Net increase of $2.262 billion in the provision for foreseeable loss for flats currently under development. This was mainly due to the following:  

     

    (a)   The commencement of more new development projects and the accompanying subsidies and housing grants provided for these projects.

     

    (b)   Assistance measures for our contractors to help ease their financial pressure during the pandemic, such as co-sharing of prolongation costs arising from project delays. This helped to alleviate the contractors’ non-manpower operating expenses such as the rental of equipment, site maintenance costs, extension of project insurance premiums, and the rental of offsite storage.

     

    (c)   Measures to address the disruption in supply of building materials brought about by border restrictions around the world during the pandemic. This included tapping on the capabilities of local precast factories and securing alternative sites to produce some of the precast components. These measures have enabled HDB to continue to deliver homes to flat buyers amid severe disruptions to the construction industry caused by the pandemic.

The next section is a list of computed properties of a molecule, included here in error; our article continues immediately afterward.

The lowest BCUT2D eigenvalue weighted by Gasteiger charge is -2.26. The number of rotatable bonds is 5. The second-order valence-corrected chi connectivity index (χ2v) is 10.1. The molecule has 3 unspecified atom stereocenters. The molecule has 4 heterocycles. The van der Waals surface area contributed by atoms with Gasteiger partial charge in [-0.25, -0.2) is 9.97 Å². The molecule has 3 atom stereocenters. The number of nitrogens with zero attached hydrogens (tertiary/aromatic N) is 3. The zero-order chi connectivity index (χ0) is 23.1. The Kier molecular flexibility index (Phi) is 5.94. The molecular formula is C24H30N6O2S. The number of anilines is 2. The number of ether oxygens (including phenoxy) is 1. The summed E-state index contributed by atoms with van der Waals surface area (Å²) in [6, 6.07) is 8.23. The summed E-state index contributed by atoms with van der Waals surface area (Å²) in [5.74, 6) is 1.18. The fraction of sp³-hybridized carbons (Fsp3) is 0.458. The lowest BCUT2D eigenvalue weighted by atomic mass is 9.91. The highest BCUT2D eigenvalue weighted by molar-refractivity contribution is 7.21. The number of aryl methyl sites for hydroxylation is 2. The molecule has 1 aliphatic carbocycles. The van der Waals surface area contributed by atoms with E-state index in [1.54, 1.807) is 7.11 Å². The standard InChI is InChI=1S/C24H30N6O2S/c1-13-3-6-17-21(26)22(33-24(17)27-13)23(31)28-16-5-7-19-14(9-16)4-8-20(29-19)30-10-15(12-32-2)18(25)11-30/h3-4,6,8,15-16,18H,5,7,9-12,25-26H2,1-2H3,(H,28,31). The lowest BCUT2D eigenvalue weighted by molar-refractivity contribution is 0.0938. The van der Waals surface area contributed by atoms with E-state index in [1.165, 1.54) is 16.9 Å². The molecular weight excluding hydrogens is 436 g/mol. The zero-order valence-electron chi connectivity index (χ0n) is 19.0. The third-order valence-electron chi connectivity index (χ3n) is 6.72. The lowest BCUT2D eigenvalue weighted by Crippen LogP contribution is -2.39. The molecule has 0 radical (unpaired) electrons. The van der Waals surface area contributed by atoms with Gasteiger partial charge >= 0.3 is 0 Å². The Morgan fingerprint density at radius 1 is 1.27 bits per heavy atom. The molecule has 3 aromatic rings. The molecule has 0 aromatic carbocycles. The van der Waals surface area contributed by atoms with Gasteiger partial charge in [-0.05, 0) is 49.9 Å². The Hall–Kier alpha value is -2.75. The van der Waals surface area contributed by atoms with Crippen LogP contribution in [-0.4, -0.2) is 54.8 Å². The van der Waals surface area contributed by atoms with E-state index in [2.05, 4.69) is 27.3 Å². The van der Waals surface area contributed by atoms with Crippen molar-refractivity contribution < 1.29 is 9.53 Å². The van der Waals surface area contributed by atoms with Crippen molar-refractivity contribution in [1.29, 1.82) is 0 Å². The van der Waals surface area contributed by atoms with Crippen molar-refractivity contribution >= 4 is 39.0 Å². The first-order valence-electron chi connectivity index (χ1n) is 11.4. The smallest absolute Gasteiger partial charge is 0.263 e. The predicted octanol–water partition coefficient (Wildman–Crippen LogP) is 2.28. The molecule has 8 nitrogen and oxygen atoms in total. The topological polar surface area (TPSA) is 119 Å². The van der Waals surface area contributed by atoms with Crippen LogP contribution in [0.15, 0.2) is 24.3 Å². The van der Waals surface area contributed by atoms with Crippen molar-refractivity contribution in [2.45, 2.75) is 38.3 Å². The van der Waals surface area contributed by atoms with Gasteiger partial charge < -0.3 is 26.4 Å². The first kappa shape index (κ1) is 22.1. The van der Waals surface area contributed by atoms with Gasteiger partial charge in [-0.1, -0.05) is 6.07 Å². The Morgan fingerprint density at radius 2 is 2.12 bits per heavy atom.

Gross loss on the sale of flats


    Higher gross loss of $659 million for sales completed (i.e. keys issued to buyers) in FY 2021, as compared with the $356 million in FY 2020, i.e. an increase of 85%.

     

    This was mainly due to the higher number of sales completed in FY 2021 (13,506 units) than in FY 2020 (8,124 units).

    Disbursement of CPF housing grants